3. When this is done, it will be very necessary that we give one of the catechisms to every family in the parish, whether rich or poor, that so they may be without excuse: for if you leave it to themselves to buy them, perhaps the half of them will not get them; whereas, when they have copies put into their hands, the receiving of them will be a kind of engagement to learn them; and if they do but read the exhortation (as it is likely they will), it will perhaps convince them and incite them to submit. As to the delivery of them, the best way is for the minister first to give notice in the congregation, that they shall be brought to their houses, and then to go himself from house to house and deliver them, and take the opportunity of persuading them to the work; and, as he goes round, to take a list of all the persons who have come to years of discretion in the several families, that he may know whom he has to take care of and instruct, and whom he has to expect when it cometh to their turn. I have formerly, in distributing some other books among my people, desired every family to call for them; but I found more confusion and uncertainty in that way, and now adopt this as the better method. But in small congregations, either way may do.
As to the expense of the catechisms, if the minister be able, it will be well for him to bear it: if not, the best affected of his people of the richer sort should bear it among them. Or, on a day of humiliation, in preparation for the work, let the collection that is made for the poor be employed in buying catechisms, and the people be desired to be more liberal than ordinary; and what is wanting, the well-affected to the work may make up.
As to the order of proceeding, it will be necessary that we take the people in order, family by family, beginning a month or six weeks after the delivery of the catechisms, that they may have time to learn them. And thus, taking them together in common, they will be the more willing to come, and the backward will be the more ashamed to keep off.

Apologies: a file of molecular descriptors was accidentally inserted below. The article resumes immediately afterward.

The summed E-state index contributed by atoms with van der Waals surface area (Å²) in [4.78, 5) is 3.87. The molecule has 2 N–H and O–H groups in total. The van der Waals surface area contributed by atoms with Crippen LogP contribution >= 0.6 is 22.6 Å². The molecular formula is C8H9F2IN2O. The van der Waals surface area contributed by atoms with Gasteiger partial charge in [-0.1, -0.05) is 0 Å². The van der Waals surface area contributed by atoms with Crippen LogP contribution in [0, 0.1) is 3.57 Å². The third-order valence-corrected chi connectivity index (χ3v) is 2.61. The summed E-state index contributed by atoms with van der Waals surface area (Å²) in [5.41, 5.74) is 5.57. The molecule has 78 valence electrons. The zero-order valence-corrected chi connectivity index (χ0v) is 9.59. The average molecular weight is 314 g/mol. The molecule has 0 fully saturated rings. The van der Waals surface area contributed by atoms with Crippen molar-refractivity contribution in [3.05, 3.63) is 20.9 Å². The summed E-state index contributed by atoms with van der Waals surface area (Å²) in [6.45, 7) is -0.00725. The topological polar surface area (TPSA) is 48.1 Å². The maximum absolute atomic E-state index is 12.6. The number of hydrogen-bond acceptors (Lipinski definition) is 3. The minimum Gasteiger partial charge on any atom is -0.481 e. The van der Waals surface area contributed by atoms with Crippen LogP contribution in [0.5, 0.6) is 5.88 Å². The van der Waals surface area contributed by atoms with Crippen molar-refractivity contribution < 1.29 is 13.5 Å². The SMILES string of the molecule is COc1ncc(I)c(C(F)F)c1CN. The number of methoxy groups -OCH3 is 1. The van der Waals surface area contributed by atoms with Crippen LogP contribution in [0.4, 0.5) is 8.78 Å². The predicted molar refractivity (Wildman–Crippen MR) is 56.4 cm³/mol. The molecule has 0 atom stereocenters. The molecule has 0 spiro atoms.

4. Be sure that you deal gently with them, and take off all discouragements as effectually as you can.
(1) Tell them publicly, that if they have learned any other catechism already, you will not urge them to learn this, unless they desire it themselves: for the substance of all catechisms that are orthodox is the same; only that your reason for offering them this was its brevity and fulness, that you might give them as much as possible in few words, and so make their work more easy. Or, if any of them would rather learn some other catechism, let them have their choice.
(2) As for the old people who are of weak memories, and not likely to live long in the world, and who complain that they cannot remember the words; tell them that you do not expect them to perplex their minds overmuch about it, but to hear it often read over, and to see that they understand it, and to get the matter into their minds and hearts; and then they may be borne with, though they remember not the words.
(3) Let your dealing with those you begin with be so gentle, convincing, and winning, that the report of it may be an encouragement to others to come.